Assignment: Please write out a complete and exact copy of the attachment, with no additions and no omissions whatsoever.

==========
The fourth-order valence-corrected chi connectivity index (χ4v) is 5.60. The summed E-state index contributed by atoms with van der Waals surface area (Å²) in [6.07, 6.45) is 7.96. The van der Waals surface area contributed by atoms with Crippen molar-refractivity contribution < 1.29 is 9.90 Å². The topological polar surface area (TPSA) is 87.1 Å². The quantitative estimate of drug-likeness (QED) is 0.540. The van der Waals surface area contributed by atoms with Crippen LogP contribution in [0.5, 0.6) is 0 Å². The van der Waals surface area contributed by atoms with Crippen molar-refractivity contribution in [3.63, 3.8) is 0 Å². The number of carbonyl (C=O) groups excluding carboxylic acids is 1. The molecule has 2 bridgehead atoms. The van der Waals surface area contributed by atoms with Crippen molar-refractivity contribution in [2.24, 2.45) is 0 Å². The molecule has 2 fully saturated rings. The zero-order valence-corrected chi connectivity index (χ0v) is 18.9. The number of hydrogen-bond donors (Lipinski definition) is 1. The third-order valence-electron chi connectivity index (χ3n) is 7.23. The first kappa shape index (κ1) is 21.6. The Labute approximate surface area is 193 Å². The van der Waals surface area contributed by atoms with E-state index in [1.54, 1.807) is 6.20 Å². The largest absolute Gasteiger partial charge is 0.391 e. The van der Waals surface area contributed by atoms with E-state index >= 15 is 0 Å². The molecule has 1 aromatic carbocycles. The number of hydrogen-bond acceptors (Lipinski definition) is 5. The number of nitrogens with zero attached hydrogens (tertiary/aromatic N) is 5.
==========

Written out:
The fourth-order valence-corrected chi connectivity index (χ4v) is 5.60. The summed E-state index contributed by atoms with van der Waals surface area (Å²) in [6.07, 6.45) is 7.96. The van der Waals surface area contributed by atoms with Crippen molar-refractivity contribution < 1.29 is 9.90 Å². The topological polar surface area (TPSA) is 87.1 Å². The quantitative estimate of drug-likeness (QED) is 0.540. The van der Waals surface area contributed by atoms with Crippen LogP contribution in [0.5, 0.6) is 0 Å². The van der Waals surface area contributed by atoms with Crippen molar-refractivity contribution in [3.63, 3.8) is 0 Å². The number of carbonyl (C=O) groups excluding carboxylic acids is 1. The molecule has 2 bridgehead atoms. The van der Waals surface area contributed by atoms with Crippen molar-refractivity contribution in [2.24, 2.45) is 0 Å². The molecule has 2 fully saturated rings. The zero-order valence-corrected chi connectivity index (χ0v) is 18.9. The number of hydrogen-bond donors (Lipinski definition) is 1. The third-order valence-electron chi connectivity index (χ3n) is 7.23. The first kappa shape index (κ1) is 21.6. The Labute approximate surface area is 193 Å². The van der Waals surface area contributed by atoms with E-state index in [1.54, 1.807) is 6.20 Å². The largest absolute Gasteiger partial charge is 0.391 e. The van der Waals surface area contributed by atoms with E-state index >= 15 is 0 Å². The molecule has 1 aromatic carbocycles. The number of hydrogen-bond acceptors (Lipinski definition) is 5. The number of nitrogens with zero attached hydrogens (tertiary/aromatic N) is 5.